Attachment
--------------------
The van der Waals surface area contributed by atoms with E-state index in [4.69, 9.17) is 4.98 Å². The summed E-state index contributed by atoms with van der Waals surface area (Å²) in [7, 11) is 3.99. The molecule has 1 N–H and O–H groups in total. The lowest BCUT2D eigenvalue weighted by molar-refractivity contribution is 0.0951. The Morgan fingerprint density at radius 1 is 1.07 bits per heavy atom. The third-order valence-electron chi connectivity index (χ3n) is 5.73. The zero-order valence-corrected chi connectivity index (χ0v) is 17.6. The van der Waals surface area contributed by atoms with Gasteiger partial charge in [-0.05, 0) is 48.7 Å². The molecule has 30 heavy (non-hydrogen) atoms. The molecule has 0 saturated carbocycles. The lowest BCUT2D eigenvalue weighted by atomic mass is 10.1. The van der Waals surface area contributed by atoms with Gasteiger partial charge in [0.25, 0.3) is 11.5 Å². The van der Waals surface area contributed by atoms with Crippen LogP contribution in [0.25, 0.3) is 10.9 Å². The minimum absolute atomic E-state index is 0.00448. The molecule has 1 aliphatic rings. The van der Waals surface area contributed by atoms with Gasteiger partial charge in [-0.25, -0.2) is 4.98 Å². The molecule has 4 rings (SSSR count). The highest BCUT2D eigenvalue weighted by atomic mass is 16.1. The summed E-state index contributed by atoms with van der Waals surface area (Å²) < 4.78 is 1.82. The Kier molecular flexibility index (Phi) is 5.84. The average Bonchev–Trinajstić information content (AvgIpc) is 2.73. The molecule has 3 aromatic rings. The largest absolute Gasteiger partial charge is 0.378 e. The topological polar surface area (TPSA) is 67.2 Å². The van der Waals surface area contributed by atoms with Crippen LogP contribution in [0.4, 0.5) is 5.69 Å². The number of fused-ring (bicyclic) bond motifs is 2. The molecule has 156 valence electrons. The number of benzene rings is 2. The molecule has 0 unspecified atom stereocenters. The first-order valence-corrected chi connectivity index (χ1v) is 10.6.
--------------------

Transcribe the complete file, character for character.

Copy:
The van der Waals surface area contributed by atoms with E-state index in [4.69, 9.17) is 4.98 Å². The summed E-state index contributed by atoms with van der Waals surface area (Å²) in [7, 11) is 3.99. The molecule has 1 N–H and O–H groups in total. The lowest BCUT2D eigenvalue weighted by molar-refractivity contribution is 0.0951. The Morgan fingerprint density at radius 1 is 1.07 bits per heavy atom. The third-order valence-electron chi connectivity index (χ3n) is 5.73. The zero-order valence-corrected chi connectivity index (χ0v) is 17.6. The van der Waals surface area contributed by atoms with Gasteiger partial charge in [-0.05, 0) is 48.7 Å². The molecule has 30 heavy (non-hydrogen) atoms. The molecule has 0 saturated carbocycles. The lowest BCUT2D eigenvalue weighted by atomic mass is 10.1. The van der Waals surface area contributed by atoms with Gasteiger partial charge in [0.25, 0.3) is 11.5 Å². The van der Waals surface area contributed by atoms with Crippen LogP contribution in [0.25, 0.3) is 10.9 Å². The minimum absolute atomic E-state index is 0.00448. The molecule has 1 aliphatic rings. The van der Waals surface area contributed by atoms with Gasteiger partial charge in [-0.25, -0.2) is 4.98 Å². The molecule has 4 rings (SSSR count). The highest BCUT2D eigenvalue weighted by atomic mass is 16.1. The summed E-state index contributed by atoms with van der Waals surface area (Å²) < 4.78 is 1.82. The Kier molecular flexibility index (Phi) is 5.84. The average Bonchev–Trinajstić information content (AvgIpc) is 2.73. The molecule has 3 aromatic rings. The largest absolute Gasteiger partial charge is 0.378 e. The topological polar surface area (TPSA) is 67.2 Å². The van der Waals surface area contributed by atoms with Crippen LogP contribution in [0.4, 0.5) is 5.69 Å². The number of fused-ring (bicyclic) bond motifs is 2. The molecule has 156 valence electrons. The number of benzene rings is 2. The molecule has 0 unspecified atom stereocenters. The first-order valence-corrected chi connectivity index (χ1v) is 10.6.